I'm fairly confident that it's the flavorless oil combined with appetite suppression, rather than macro balance, that's caused the setpoint change. I'd been eating the same macros for years (I've been primal/paleo for quite a while) with no change in my weight setpoint, and had tried all the different macro tweaks, like LC, VLC, carb cycling, high protein/low fat, high fat/low protein, etc, with no results. I'd even done caloric restriction with no results. Don't ask me to explain it (read the book, because I'm pretty sure he explains the science well, based on others' reviews), but it's something about tricking your body into thinking it has more calories than it needs by circumventing the food-reward cycle that makes it suddenly start to let go of its happy homeostasis. Which, for me, my body's happy homeostasis was about 25-30 pounds more than I was happy with, so being able to alter the setpoint was really the key.

      TL;DR: Calorie restriction alone did not work for me. Calorie restriction + extra calories from flavorless oil = success.

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      • #18
        Originally posted by heatseeker View Post
        TL;DR: Calorie restriction alone did not work for me. Calorie restriction + extra calories from flavorless oil = success.
        I will put reading SLD on my to-do list! I know whatyou mean about trying everything to get your set-point to move. So, maybe the success of the PHD is in the fact they advocate eating some coconut oil as a snack...

        Anyway, glad it's working for you and thanks for sharing. You should starta new thread 'Eat MOAR coconut oil'

        edit: just checked out 'Girly Pushups'...you look fantastic!
        Last edited by otzi; 12-31-2012, 12:10 PM.

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        • #19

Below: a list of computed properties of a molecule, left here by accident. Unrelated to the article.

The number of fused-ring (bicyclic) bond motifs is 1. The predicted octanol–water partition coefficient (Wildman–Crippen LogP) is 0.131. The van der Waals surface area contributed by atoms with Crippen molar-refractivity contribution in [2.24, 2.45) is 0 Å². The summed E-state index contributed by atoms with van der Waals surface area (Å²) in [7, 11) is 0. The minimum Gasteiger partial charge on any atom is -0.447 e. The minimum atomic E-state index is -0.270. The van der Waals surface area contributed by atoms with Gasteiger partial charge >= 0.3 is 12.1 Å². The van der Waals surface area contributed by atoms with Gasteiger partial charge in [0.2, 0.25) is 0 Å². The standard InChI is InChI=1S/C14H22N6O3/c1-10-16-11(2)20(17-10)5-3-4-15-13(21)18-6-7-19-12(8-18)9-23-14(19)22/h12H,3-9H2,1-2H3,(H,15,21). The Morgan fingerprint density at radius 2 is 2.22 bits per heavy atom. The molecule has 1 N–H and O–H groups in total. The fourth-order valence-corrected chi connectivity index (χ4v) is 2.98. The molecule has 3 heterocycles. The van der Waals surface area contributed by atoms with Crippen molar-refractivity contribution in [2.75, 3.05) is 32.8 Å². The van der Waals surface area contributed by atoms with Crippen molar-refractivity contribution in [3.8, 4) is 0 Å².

I did it for years and it really works. Brought me down from a stubborn setpoint of 148-150 (where, coincidentally, I happen to be stuck right now) to my goal of 133-135 lbs in 3 months when I first tried it. Not a perfect fit for everyone, but holy cow, it was like a magic pill for me.

          My journal on the SLD forums is called Shovelqueen's SLD Adventure. Shovelqueen's SLD Adventure in case anyone is interested (it goes on for 139 pages, but the first 10 or so will give you an idea of my experience). I was using canola oil to start (I know, I know, but it was 2007 for cryin' out loud!), then switched to Extra Light Olive Oil. Others have used flax oil, I'd like to try it again with coconut oil (refined). I've always taken it holding my breath and then rinsing my mouth out. It's easy and discreet, especially with a liquid oil.

          Glad of a reminder that it really does work....

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          • #20
            I'll read those links; thanks drumroll.

            To make sure I'm understanding what you are doing, heatseeker, I'm going to spell this out as I'm thinking I understand it (before reading blogs).

            First, you assert that your calorie restriction is 12-1500 calories per day. Does this include the extra fat that you take twice a day (ostensibly at two "snack times")? Or, is it that amount of calories plus then another 2 tbs (one tbs per go) of fat -- which is 270 calories according to our jar -- for a total of 1500-1700 calories per day?